I want satellite internet on my boat. Is it too expensive?

One of the things I find myself saying a lot lately is, “getting away from it all doesn’t mean disconnecting from it all.” It’s more and more true every day. There was a time, even a decade ago, when someone could get on a boat and be out of touch for weeks at a time. Today, no one wants that. That’s just not how the world works.

Here’s how you do it today

You leave the house, you take your phone with you. You check your social and your email nearly constantly. And, when you get on your luxury yacht, you stay connected for as long as you can. In some cases, cell service drops off 2-3 miles from shore. In some cases you get a little more range. It’s a crap shoot, honestly. Once you’re past that point, you’re disconnected. The nerves set in. You worry that you’ll miss something important.

What would it be worth to you to never have that feeling again?

We call it “VSAT”

You can get internet service from virtually anywhere by connecting to the internet via satellite. This has been an option for people on land for decades. Now, it’s available to folks on the water as well.

A little bit of how it works

The VSAT antenna looks like a regular satellite dome.  The domes come in different sizes depending on how far offshore you plan on being. Just like satellite TV, it’s constantly re-aiming to make sure it’s pointed right at a satellite. Unlike satellite TV, it’s a two-way communication.

Amazingly, this relatively small device can broadcast out to a satellite tens of thousands of miles away. And as it does, it works like a very long-distance internet connection. You hook the satellite antenna to a router and, well, it just works.

What you need to know

Satellite internet is pretty fast. It’s fast enough for one person to stream video. It’s fast enough for a bunch of people to all be on social media, be shopping, or be emailing all at the same time.  It might be as fast as your cell phone data connection. It probably won’t be as fast as your home connection.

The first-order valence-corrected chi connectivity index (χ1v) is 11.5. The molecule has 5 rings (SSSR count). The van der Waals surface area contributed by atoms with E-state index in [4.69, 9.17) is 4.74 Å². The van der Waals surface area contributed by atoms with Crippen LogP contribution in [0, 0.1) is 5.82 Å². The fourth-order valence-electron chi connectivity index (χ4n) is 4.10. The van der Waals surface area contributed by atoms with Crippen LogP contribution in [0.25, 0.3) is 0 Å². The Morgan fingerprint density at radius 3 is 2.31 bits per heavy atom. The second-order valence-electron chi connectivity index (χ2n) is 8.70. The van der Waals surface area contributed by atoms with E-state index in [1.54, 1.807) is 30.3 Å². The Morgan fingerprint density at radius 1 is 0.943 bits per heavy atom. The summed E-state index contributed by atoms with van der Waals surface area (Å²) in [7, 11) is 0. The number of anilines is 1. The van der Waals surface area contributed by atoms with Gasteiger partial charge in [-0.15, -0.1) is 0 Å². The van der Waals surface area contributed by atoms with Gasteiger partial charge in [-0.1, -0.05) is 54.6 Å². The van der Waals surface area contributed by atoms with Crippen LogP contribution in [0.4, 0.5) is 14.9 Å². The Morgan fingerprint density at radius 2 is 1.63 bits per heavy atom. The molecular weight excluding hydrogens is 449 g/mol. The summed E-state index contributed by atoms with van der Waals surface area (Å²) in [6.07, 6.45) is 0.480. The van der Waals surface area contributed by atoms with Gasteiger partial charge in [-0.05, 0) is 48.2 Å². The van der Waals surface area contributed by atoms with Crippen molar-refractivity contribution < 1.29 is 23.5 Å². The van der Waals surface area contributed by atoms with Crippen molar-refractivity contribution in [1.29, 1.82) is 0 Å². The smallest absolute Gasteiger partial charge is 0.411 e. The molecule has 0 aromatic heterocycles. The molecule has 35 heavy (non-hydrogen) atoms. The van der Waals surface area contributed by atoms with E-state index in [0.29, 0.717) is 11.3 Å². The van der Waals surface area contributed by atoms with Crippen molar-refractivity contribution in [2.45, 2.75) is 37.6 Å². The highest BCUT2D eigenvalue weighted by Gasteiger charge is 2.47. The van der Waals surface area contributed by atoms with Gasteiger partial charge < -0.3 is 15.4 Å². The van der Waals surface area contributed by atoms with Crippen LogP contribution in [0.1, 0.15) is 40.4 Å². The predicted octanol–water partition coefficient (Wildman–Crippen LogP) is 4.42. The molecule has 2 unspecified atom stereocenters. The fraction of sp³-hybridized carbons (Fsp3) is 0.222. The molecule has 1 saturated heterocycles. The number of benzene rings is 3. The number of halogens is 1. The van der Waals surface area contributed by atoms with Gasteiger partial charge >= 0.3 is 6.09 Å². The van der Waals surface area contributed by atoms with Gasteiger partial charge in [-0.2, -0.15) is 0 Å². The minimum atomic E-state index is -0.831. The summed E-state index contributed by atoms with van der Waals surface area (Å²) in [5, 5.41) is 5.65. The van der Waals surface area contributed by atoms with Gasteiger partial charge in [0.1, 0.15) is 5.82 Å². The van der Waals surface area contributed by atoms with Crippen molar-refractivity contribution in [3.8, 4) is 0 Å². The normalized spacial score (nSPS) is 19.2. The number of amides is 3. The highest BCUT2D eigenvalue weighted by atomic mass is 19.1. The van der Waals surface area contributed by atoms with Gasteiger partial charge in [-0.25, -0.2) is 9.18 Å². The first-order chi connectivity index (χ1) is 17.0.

Like a cell phone connection, satellite internet is metered. You might see your service limited after a certain amount of data is used. There might be extra charges at that point. There are truly unlimited plans as well. It’s up to you and your budget.

But is it too expensive?

OK, here’s the meat and potatoes of this article. This is why you read it in the first place.

Yes, VSAT plans are more expensive than cellular or home plans. Period. They can be quite a bit more expensive. It depends on your choice of service. Less expensive plans are available depending on the level of service you want.

But you have to ask yourself, is it too expensive? Only you can answer that. If you’re a boat enthusiast, you’re used to spending money. You spend money to store the boat in the winter, to upgrade and check it every spring, and to use it every summer. It’s not a cheap hobby.

When you look at that, and look at the benefit, you’ll probably realize that VSAT isn’t too expensive. It’s just another part of the marine experience, and something you have to budget for.

Are there cheaper alternatives for internet?

Yes, kind of.

If you do plan on staying within 10 miles of shore, you can add a cell phone signal booster to improve your phone’s performance. While there are really not a lot of marine-specific boosters, pretty much any residential booster system can be adapted for marine use by using an outdoor antenna that holds up better in salt water.

Like anything else in the world of marine, it’s all sort of custom. And that means you need an expert on your side. Whether you’re considering satellite internet or just a cell booster system, you will get white glove service when you work with Signal Connect. No one does more satellite service activations than Signal Connect, and we’re here to take care of you! It all starts with a call to 888-233-7563 or by just filling out the form below.

 

About the Author

Stuart Sweet
Stuart Sweet is the editor-in-chief of The Solid Signal Blog and a "master plumber" at Signal Group, LLC. He is the author of over 8,000 articles and longform tutorials including many posted here. Reach him by clicking on "Contact the Editor" at the bottom of this page.